Language Can Be Magical
An Interview with Ron Rash
by Pam Kingsbury
Photo credit: Jeff Daniel Marion
In a soft-spoken voice, the music of language rolls of Ron Rash's tongue -- bespeaking years of Appalachian heritage. In his quiet nature, a love of the environment and family is exposed. His stories of loss and redemption are poignant and complex. Ron Rash's sense of place is strong.
Where are you from?
My family has lived in the Appalachian Mountains since the mid-1700s Ė both families, my mother's and my father's are from here -- which is why I focus on the South Appalachians as a setting. I grew up in Boiling Springs, North Carolina. It's between Charlotte and Asheville. It's also the home of Earl Scruggs.
Where did you go to college?
I attended Gardner-Webb in North Carolina and Clemson. I have a B.A. and M.A. in English. I have found the intense reading I did at Clemson of great benefit.
Your first works weren't novels ...
My first published work was a collection of stories (The Night Jesus Fell to Earth?). Then I worked in poetry for almost a decade. I didnít consciously set out to write novels. Both started with a single image I first tried to make into a poem.
After publishing three collections of poetry, earning an NEA poetry fellowship, and publishing two collections of short stories, you're "an overnight success" as a novelist ... Discuss your transition in genres.
Iím a narrative poet, which makes the transition to fiction easier. Iíve spent the last twenty-six years of my life writing seriously. I averaged three to five hours a day six days a week. Iím fifty now, and Iíve worked for a long time. Iím glad what success Iíve had has come slowly, because it has allowed me to work under the radar and concentrate solely on my writing.
What do your two novels -- One Foot In Eden and Saints at the River Ė have in common?
Both books are set in the same landscape, the same county, Oconee, in the most mountainous corner of South Carolina, located along the South Carolina border. Some of the same obsessions as well, especially the impact of the dead on the living, the erasure of a culture, the way landscape affects people psychologically.
Earlier you mentioned that there was always "one image" in your head starting each of your works. What was the "one image" for Saints at the River?
The first image was of a child's face looking up through water.
I wanted to write a novel about environmental issues, but one that refused simplifications. I picked a situation where I was essentially in conflict with myself, the part of me who is an environmentalist and the part of me who is a parent.
What was the "one image" in One Foot In Eden?
A farmer standing in his field, crops dying around him. He had a look of desperation of his face that transcended the drought.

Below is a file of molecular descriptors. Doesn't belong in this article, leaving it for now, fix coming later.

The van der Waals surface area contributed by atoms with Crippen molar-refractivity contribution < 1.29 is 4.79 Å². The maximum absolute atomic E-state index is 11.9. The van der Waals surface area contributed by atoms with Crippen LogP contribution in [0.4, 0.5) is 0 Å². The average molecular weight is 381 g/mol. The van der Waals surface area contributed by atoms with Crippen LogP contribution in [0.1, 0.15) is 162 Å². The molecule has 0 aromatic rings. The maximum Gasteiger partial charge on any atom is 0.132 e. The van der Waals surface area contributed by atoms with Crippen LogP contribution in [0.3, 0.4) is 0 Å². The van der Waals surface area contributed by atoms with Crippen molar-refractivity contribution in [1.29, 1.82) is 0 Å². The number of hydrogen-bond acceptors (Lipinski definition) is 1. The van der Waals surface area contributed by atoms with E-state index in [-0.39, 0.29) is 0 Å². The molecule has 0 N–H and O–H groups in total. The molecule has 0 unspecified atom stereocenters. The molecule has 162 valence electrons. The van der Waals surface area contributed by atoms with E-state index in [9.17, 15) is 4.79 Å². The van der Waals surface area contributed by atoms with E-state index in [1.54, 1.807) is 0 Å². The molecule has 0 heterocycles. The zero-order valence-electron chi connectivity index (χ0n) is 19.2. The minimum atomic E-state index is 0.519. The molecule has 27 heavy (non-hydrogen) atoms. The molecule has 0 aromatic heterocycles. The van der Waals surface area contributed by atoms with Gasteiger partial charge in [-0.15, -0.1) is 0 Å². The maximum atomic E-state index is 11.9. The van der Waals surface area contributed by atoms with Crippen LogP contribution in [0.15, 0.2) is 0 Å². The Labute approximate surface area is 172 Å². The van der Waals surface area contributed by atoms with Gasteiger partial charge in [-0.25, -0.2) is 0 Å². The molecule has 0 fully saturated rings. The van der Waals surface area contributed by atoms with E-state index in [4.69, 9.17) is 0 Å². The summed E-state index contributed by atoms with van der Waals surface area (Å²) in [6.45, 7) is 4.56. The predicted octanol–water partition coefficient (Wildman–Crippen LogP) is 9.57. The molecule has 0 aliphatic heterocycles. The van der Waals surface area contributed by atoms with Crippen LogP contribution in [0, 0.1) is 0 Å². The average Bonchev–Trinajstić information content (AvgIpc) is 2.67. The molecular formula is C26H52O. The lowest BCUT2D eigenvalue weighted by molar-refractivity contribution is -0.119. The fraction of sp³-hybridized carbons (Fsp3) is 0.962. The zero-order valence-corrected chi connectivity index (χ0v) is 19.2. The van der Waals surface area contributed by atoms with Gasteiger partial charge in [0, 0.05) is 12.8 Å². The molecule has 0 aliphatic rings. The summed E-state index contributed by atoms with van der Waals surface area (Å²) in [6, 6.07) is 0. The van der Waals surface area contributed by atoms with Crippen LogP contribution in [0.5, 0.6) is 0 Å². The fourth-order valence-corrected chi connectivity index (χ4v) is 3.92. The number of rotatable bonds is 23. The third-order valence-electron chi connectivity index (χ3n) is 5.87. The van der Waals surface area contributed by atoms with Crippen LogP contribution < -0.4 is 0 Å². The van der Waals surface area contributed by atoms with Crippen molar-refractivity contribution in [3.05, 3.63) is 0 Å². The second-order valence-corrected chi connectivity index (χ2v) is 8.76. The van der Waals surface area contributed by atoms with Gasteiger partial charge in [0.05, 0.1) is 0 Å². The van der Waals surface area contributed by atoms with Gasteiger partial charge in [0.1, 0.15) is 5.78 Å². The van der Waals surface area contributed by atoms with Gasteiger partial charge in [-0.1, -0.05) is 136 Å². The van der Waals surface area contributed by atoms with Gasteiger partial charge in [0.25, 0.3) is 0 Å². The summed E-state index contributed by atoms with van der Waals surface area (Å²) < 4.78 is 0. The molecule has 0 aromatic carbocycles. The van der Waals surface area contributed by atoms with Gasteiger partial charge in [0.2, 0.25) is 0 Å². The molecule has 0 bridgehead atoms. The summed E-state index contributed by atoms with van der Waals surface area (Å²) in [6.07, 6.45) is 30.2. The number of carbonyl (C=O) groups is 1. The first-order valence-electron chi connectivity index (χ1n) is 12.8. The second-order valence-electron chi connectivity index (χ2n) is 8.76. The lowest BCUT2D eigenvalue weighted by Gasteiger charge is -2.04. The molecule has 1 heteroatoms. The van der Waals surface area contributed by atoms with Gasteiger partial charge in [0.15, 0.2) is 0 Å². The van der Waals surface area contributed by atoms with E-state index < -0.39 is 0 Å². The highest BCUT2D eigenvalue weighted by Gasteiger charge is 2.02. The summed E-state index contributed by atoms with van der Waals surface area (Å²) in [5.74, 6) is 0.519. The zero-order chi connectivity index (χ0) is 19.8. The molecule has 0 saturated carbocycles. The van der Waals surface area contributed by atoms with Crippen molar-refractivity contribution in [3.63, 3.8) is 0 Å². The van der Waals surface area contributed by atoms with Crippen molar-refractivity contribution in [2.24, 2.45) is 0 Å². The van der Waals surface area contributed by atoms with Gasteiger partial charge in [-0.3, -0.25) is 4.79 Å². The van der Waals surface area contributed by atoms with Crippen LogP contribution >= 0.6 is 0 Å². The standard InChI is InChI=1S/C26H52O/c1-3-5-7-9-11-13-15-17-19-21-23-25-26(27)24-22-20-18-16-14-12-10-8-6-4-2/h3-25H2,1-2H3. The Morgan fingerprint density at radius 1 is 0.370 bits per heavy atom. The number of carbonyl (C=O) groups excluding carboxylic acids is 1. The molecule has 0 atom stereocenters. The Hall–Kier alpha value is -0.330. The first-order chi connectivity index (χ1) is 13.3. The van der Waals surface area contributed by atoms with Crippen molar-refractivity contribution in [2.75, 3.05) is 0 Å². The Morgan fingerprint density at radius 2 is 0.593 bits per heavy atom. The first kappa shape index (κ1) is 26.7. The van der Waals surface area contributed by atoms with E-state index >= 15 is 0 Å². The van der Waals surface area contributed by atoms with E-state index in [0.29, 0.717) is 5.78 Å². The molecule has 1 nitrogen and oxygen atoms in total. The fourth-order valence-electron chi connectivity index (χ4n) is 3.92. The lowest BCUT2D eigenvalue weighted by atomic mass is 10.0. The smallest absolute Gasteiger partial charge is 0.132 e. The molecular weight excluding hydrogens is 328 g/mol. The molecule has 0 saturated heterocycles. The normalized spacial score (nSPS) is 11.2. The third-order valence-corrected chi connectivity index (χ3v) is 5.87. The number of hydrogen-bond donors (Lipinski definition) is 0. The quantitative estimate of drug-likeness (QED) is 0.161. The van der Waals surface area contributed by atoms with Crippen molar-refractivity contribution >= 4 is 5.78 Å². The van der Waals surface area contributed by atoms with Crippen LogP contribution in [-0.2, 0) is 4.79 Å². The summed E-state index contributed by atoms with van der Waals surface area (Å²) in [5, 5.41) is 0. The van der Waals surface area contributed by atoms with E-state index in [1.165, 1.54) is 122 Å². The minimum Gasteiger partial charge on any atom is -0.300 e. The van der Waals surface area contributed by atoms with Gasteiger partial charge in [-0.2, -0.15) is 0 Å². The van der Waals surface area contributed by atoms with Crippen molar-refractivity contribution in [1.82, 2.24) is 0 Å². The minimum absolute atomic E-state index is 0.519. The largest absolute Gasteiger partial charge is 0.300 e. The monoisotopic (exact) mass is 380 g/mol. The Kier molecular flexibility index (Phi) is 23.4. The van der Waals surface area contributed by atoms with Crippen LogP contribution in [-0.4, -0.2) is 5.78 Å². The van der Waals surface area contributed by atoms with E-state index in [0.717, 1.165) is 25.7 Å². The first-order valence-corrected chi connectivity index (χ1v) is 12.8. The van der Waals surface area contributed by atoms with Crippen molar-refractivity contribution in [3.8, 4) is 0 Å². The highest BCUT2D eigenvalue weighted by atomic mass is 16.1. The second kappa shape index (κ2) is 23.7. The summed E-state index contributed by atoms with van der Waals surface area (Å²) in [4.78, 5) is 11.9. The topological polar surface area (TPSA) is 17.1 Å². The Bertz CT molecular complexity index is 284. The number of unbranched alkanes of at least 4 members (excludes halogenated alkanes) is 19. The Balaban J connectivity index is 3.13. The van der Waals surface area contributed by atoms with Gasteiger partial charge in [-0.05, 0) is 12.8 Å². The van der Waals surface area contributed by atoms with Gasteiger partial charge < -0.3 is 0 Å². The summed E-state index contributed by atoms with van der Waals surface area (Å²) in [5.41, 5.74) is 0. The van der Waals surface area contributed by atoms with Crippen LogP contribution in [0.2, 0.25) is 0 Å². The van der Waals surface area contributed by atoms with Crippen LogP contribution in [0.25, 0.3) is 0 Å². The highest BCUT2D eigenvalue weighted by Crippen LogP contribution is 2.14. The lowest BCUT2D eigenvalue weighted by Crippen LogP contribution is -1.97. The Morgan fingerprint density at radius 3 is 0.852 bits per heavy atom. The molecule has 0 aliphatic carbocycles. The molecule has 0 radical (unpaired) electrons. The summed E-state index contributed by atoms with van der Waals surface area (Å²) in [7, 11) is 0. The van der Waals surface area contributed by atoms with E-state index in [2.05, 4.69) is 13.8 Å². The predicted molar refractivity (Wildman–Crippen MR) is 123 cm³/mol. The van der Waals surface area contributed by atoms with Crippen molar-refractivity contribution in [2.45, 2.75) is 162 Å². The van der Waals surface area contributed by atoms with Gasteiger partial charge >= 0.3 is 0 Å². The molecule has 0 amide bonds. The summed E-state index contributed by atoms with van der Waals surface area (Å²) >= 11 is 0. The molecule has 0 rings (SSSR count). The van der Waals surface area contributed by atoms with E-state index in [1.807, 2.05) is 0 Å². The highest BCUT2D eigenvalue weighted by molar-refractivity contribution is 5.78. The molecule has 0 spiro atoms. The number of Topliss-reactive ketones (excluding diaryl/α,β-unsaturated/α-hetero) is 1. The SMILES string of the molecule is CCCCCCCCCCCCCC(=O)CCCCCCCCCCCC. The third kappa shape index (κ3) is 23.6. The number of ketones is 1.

What do you enjoy most about booksignings and readings?
One thing is meeting people who've heard or read my work and found something there that has given them pleasure. Iíve also enjoyed meeting other writers. Particularly in the South, thereís a real sense of camaraderie among writers.
What's your most amusing "author event" story?
My first public reading EVER was at the New York Public Library. I was thirty-two and had won the General Electric Younger Writers Award. I asked them to mail me the prize money but they said I had to come to New York and do the reading to get the money. I really needed the money so I went. I told myself Iíd never see any of those people again and, besides, theyíd never understand my accent. It turned out to be a wonderful experience.
Does book promotion interfere with writing?
I worry about the danger of getting away from writing. I travel with a laptop and try to work two to three hours every morning because I don't want to get out of the rhythm of writing.
What's your next book?
A novel, set in western North Carolina. It's set for a winter '06 publication with Holt.
You hold the John Parris Chair in Appalachian Studies at Western Carolina University. How do you balance writing, teaching, book events, and family life?
I have no real social life, except the book-promotion events. I rarely go to parties. I donít belong to the Moose Club or go out to bars. Iíd rather spend time at home with my family.
What advice do you give your students regarding writing?
Read as much as possible and read widely. Persevere. Too many good writers give up too quickly. Perseverance is underrated in Creative Writing. For most of us, who are not Shakespeare or Keats, it takes work.
Whose works do you include in your Appalachian Literature courses?
Lee Smith, Robert Morgan, Fred Chappell, Silas House, Pam Duncan, James Still, Harriet Arnow, Jeff Daniel Marion, and many more fine writers.
Who are some of the writers readers should be reading or who should be better known?
Donald Harington from the Ozark Mountain region. His work is tremendously underrated; Chris Holbrook out of Kentucky; and Catherine Landis. I think she's the real deal.
Have you had mentors?
Lee Smith and Robert Morgan have been supportive and their work important to me. They are both exceptional writers and exceptional human beings.
What have you been waiting for someone to ask?
What is it that makes someone become a writer? I have vivid memories of my grandfather -- who couldn't read or write. I asked him to read Cat in the Hat and he made up a story. He always "read" it differently. His stories were more entertaining than my mother's. He taught me language can be magical.
© 2004, Pam Kingsbury, All Rights Reserved